OTTAWA - And now for the bad news.
One day after optimistically predicting the Liberal party could win the next federal election, Bob Rae is reminding Liberals there's still a lot of tough slogging required to recover from their near-death experience in the last vote.
"The message, if you like, is about the glass being, at one and the same time, half-full and half-empty," the interim leader told Liberal riding presidents Thursday.
"And we have to understand that as Liberals."
BRACEBRIDGE, Ont. - An Ontario court has upheld Canada's public nudity law, ruling Thursday that a man who went through a Tim Hortons drive-thru without clothes on expressed only his own wish to be publicly naked and didn't demonstrate anything important about nudism.
TORONTO - Big layoffs involving security screeners are coming at Toronto's Pearson International Airport, but whether that will mean travel delays and compromises in security is a matter of dispute between their union and those employing them.
Even the number of airport screeners losing their jobs at Canada's busiest airport was in dispute.
GUELPH, Ont. - A Canadian insect expert is considered the bee's knees.
University of Guelph researcher Peter Kevan is getting a new species of bee named after him.
The newly discovered bee — found in the Brazilian state of Bahia — will be named Chilicola kevani in his honour.
Kevan's work in pollinator conservation has earned him many awards, including election to the Royal Society of Canada, which recognizes excellence in learning.
But even he has to admit this is a honey of an honour.
TORONTO - A woman whose healthy breast was removed in the mistaken belief it was cancerous has settled her lawsuit against the hospital and doctors who operated on her.
Laurie Johnston, of Leamington, Ont., was seeking $2.2 million in damages amid several investigations into how she and at least one other woman underwent surgeries they did not need.
Her lawyer, Barbara MacFarlane, said Thursday that the lawsuit had been settled, but could not disclose any of the details.
MONTREAL - The Canadian government is expressing disappointment over Haiti's plodding reconstruction two years after a powerful earthquake slammed the fragile island nation.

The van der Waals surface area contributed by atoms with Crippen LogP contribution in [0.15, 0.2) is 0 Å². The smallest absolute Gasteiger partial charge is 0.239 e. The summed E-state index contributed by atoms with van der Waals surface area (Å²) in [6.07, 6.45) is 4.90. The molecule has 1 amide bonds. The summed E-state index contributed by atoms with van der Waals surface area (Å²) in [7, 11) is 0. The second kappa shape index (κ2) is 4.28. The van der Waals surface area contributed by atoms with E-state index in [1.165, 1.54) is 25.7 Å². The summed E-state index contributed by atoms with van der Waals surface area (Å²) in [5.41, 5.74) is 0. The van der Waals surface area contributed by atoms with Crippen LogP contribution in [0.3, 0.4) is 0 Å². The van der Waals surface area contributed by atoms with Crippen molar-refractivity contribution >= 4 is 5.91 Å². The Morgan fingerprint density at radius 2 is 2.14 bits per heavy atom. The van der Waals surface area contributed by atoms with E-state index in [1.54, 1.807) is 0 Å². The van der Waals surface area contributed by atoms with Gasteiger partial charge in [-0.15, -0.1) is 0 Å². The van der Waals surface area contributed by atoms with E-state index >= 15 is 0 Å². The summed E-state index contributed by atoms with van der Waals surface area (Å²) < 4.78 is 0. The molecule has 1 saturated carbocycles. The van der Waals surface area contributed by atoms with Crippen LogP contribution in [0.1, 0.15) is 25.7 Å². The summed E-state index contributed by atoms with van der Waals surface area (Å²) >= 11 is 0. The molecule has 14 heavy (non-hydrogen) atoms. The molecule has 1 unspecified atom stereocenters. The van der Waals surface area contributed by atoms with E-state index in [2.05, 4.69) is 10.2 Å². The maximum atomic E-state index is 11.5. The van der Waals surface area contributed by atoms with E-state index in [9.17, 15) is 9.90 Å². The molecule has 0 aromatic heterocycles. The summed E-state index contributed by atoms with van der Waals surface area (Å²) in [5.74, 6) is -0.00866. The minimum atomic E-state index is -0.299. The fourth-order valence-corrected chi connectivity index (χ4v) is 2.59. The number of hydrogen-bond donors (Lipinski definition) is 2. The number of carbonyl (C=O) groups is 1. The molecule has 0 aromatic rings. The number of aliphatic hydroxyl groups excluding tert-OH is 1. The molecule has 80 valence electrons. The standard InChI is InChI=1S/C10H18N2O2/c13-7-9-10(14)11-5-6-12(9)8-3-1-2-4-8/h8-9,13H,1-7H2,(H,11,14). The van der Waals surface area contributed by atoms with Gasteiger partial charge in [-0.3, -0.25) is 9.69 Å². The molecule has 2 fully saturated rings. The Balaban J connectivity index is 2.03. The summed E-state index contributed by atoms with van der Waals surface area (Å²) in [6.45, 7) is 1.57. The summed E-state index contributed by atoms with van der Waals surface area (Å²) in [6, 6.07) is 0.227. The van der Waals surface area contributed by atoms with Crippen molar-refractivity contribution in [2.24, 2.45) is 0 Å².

But that doesn't mean the Caribbean country hasn't shown signs of progress amid the debris, International Co-operation Minister Bev Oda added before she left for Haiti ahead of the second anniversary of the Jan. 12, 2010 temblor.
VANCOUVER - Alberta Premier Alison Redford wants Canada to know the proposed Northern Gateway pipeline is a nation builder, but environmentalists are hoping — and Ottawa is fearing — the public will be listening to another Redford.
Just a few years ago, skepticism ran deep about the chances that India would ever be able to stop polio from paralyzing its children.
While in recent years most cases occurred in or emanated from two northern states — Uttar Pradesh and Bihar — polio routinely crippled somewhere between 550 and 900 Indian children a year. And polioviruses from India regularly found their way to far-flung places, triggering outbreaks in nine countries over two continents since 2005 alone.
SALT LAKE CITY - Canadian freestyle skier Sarah Burke was in a coma after suffering a serious injury while training on a superpipe Tuesday.
Burke, a halfpipe pioneer who lobbied tirelessly to get her sport included in the Winter Olympics, was airlifted from Park City, Utah to a Salt Lake City hospital after crashing at the end of a training run.
KITAMAAT VILLAGE, B.C. - Aboriginal chiefs say the Northern Gateway project puts their people in the crosshairs of possible disaster and they must put threats to their homes and their children's future ahead of job prospects that might come from the pipeline.
"The Haisla are facing a double-barrelled shotgun by the bringing of that oil by pipeline and shipping it by sea," Hereditary Chief Ken Hall told the opening day of environmental hearings into the project.